Arnold Monto, a University of Michigan health researcher who chairs the advisory committee, said the 23-member Vaccines and Related Biological Products Advisory Committee is likely to authorize use of the vaccine.
Dr. Monto said that assessment is based on data released Tuesday showing that the Pfizer vaccine is safe and 95% effective, with adverse reactions rare despite a range of modest side effects such as headaches and fatigue that occur soon after injections.
The panel’s meeting is public and live-streamed. FDA officials hope the discussion will show the care with which the vaccine’s safety has been reviewed—part of a broader effort to convince the public that the vaccine hasn’t been rushed to market for political expediency.
Once the vaccine is approved, officials could face resistance from many Americans unwilling to take it.
Bruce Gellin, president of global immunization at Sabin Vaccine Institute, which promotes vaccine adoption and trains immunization professionals, said the FDA should get credit for being transparent for its review process, including making public its analysis, which other countries don’t necessarily do.
“The FDA puts their cards on the table,” Dr. Gellin said. “They’ve done the analysis and then they put it out there, what they’ve seen and things they’re thinking about.”
The results described in company and FDA analyses earlier this week showed the vaccine’s effectiveness hovered around 95% in all ages and ethnic groups. Those data are especially important, since members of some ethnic groups have shown hesitancy about getting a vaccine.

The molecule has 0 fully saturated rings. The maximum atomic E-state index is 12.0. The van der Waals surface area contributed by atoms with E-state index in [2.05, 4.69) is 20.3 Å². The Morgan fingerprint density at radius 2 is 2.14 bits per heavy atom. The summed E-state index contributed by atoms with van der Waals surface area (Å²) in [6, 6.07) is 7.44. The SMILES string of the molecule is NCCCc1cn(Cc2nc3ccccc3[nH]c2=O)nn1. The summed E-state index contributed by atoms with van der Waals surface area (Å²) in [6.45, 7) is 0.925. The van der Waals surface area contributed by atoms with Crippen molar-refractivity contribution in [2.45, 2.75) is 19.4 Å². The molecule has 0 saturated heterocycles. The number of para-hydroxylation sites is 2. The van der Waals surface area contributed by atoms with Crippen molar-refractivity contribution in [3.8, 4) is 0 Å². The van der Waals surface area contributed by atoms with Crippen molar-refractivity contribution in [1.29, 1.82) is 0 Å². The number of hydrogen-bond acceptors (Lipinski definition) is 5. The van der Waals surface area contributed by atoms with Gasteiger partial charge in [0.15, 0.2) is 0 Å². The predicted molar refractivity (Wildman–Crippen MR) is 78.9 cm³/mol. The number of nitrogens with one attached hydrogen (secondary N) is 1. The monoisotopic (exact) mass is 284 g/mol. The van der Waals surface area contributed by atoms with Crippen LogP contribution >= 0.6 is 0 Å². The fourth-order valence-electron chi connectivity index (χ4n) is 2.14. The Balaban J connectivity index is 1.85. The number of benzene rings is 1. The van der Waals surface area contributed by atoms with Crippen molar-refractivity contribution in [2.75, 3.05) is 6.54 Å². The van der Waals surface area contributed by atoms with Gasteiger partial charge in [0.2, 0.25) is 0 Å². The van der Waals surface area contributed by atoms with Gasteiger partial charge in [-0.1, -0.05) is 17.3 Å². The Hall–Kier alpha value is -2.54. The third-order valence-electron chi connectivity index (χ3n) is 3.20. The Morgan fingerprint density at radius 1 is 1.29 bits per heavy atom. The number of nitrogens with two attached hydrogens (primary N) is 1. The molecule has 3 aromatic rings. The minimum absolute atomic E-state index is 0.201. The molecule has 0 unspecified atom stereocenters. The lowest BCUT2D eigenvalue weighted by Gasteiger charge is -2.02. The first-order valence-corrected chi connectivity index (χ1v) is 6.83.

The findings regarding vaccine effectiveness were also consistent among patients with underlying conditions such as obesity, diabetes, high blood pressure and chronic cardiopulmonary disease.
Serious side effects were extremely rare, though two patients in the U.K. who got the first doses this week had allergic reactions, which were quickly treated. British authorities cleared the vaccine for use last week, as did Canada on Wednesday.
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The FDA said patients who got the vaccine during a company clinical study commonly had reactions such as injection-site irritation, fatigue, headache, muscle pain, chills, joint pain and fever. The agency and companies reported on safety data for about 19,000 vaccinated patients in the companies’ research, which included a total of 43,448 patients ages 16 and up.
The committee members, largely composed of doctors such as immunologists, vaccine experts, statisticians and infectious-disease physicians, are expected to focus on side effects as well as data by age, sex and ethnic group.
In the study, a confirmed Covid-19 case was defined as a positive diagnostic test, plus one or more symptoms such as a new or increased cough or shortness of breath, loss of taste or smell, sore throat, diarrhea and vomiting.